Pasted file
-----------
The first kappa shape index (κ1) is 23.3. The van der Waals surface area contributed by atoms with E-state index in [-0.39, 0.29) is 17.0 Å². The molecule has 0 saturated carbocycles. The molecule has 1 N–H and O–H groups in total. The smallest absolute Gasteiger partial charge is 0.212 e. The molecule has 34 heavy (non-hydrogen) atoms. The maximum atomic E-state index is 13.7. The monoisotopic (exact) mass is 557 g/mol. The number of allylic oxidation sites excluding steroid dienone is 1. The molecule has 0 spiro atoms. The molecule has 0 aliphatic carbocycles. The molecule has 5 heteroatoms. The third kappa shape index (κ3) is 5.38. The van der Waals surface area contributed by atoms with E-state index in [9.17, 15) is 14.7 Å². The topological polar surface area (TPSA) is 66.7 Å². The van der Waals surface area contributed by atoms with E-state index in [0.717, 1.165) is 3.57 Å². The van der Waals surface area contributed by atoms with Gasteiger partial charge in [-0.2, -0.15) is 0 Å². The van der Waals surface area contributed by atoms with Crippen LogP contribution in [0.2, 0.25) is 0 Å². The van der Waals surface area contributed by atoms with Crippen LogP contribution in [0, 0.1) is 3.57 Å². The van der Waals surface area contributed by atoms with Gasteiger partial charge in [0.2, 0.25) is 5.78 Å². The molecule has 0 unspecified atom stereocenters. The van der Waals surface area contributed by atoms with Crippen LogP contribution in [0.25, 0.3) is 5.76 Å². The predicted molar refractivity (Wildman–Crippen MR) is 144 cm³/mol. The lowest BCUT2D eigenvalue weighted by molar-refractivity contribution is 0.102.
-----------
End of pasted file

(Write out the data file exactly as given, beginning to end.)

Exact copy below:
The first kappa shape index (κ1) is 23.3. The van der Waals surface area contributed by atoms with E-state index in [-0.39, 0.29) is 17.0 Å². The molecule has 0 saturated carbocycles. The molecule has 1 N–H and O–H groups in total. The smallest absolute Gasteiger partial charge is 0.212 e. The molecule has 34 heavy (non-hydrogen) atoms. The maximum atomic E-state index is 13.7. The monoisotopic (exact) mass is 557 g/mol. The number of allylic oxidation sites excluding steroid dienone is 1. The molecule has 0 spiro atoms. The molecule has 0 aliphatic carbocycles. The molecule has 5 heteroatoms. The third kappa shape index (κ3) is 5.38. The van der Waals surface area contributed by atoms with E-state index in [9.17, 15) is 14.7 Å². The topological polar surface area (TPSA) is 66.7 Å². The van der Waals surface area contributed by atoms with E-state index in [0.717, 1.165) is 3.57 Å². The van der Waals surface area contributed by atoms with Gasteiger partial charge in [-0.2, -0.15) is 0 Å². The van der Waals surface area contributed by atoms with Crippen LogP contribution in [0.2, 0.25) is 0 Å². The van der Waals surface area contributed by atoms with Crippen LogP contribution in [0, 0.1) is 3.57 Å². The van der Waals surface area contributed by atoms with Gasteiger partial charge in [0.2, 0.25) is 5.78 Å². The molecule has 0 unspecified atom stereocenters. The van der Waals surface area contributed by atoms with Crippen LogP contribution in [0.25, 0.3) is 5.76 Å². The predicted molar refractivity (Wildman–Crippen MR) is 144 cm³/mol. The lowest BCUT2D eigenvalue weighted by molar-refractivity contribution is 0.102.